There are a handful of players in the NBA who have turned the assist into a work of art. These players are capable of filling arenas and drawing millions of eager viewers worldwide waiting to see what amazing pass will come next.
Some of these passes have to be replayed over and over so that the rest of us can understand just how on earth he managed to get that ball through that gap.
Not only do players like Rondo and Rubio dish out assists that have to be seen to be believed, but they rack up massive numbers of assists on a nightly basis. This is what lets them join the elite: the consistently high numbers.
Ramon Sessions, maybe surprisingly to you, makes this list.
No surprise to me.
Sessions came to the Los Angeles Lakers in a trade to replace the departing Derek Fisher. Sessions was touted as someone who could come in, run the offense and make the Lakers better than they were with Fisher running point.
How right were they? Sessions has since come in and averaged 11.1 PPG on .445 FG% to go with five assists.
His assist numbers are not lofty, but when he is on the court, the Lakers are a different animal. With Fisher, defenses would totally disregard him as he was unable to make a shot, allowing the defense to double either Kobe Bryant or Andrew Bynum if they wanted.
With Sessions on the floor, defenses are forced to play the Lakers one on one, making life much easier for everyone on the court.
John Wall is one of the fastest point guards in the league.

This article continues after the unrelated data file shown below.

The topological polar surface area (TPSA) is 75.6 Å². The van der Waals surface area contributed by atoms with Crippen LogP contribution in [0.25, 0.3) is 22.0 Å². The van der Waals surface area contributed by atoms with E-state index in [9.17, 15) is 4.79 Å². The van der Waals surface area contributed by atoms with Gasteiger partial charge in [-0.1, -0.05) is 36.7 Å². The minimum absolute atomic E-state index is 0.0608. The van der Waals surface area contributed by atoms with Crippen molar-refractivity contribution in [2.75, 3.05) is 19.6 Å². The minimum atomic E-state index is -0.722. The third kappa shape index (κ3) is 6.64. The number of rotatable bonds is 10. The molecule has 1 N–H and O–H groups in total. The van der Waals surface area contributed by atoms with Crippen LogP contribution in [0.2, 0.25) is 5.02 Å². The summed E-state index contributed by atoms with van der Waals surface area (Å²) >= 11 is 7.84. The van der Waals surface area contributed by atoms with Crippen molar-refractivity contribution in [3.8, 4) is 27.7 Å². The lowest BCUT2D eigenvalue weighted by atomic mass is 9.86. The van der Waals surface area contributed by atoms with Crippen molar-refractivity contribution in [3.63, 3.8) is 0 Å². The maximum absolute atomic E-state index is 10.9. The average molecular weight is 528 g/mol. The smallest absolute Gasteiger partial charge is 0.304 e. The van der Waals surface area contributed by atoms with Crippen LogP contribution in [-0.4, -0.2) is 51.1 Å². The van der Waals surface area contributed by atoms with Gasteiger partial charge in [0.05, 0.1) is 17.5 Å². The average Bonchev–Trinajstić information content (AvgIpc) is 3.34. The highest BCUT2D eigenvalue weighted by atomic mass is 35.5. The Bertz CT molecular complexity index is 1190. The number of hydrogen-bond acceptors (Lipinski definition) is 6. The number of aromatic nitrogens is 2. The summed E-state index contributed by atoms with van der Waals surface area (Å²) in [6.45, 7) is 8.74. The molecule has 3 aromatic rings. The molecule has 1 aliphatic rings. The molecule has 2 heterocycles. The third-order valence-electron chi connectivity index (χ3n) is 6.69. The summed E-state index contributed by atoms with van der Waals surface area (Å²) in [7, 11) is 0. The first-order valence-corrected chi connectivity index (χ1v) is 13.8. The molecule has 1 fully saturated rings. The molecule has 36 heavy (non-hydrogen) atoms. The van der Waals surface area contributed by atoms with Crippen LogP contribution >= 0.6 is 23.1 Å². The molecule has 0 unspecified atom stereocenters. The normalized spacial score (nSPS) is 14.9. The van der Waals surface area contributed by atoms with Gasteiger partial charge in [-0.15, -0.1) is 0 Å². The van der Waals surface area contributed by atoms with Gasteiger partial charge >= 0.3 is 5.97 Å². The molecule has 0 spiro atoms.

This lets him get to the rim almost at will, beating his man off the dribble and leaving him for dead with a burst of speed.
It's when Wall gets past his man that his assists look great. Driving into the lane and kicking it out to a shooter is a fantastic approach for a young man to take.
He is able to react to the collapsing defense, see the open teammate and deliver the pass quickly and right into his hands.
Nothing more an offense could ask for.
Tony Parker creates one half of the San Antonio Spurs' assist-wizards.
Along with Manu Ginobili, Parker has been handing out the rock to waiting Spurs shooters for years now.
Without him, the Spurs offense would die, the team would not be on the same level it is and there would not be four championship banners hanging from the rafters.
Parker's ability to see the court and see the play evolving before it does, allowing him to be one step ahead, lets him get the ball to where the defense will be weakest.
Deron Williams is perhaps the most unfortunate of the point guards on this list.
Stuck in New Jersey (soon to be Brooklyn) with a team devoid of its big weapon, Brook Lopez, and surrounded by a bunch of scrubs, he's got a raw deal.
Add in that Dwight Howard is still in Orlando, and he's in a nightmare.
However, Williams entertains the crowds nightly as he runs the New Jersey offense perfectly.
He knows when to shoot and he knows when to pass, always able to find the right man in the right place on the court.
Two point guards from one team at the same ranking on the list?
There's a reason.
Ty Lawson (6.7 APG) has had a terrific season with the Denver Nuggets, leading the team into the playoffs for another year.
Andre Miller is averaging the same number of assists, both play fewer minutes at the point than the average starting point guard.
Denver has been great to watch, utilizing a high-tempo offense. And to accomplish that, they have lined up with two point guards at the same time.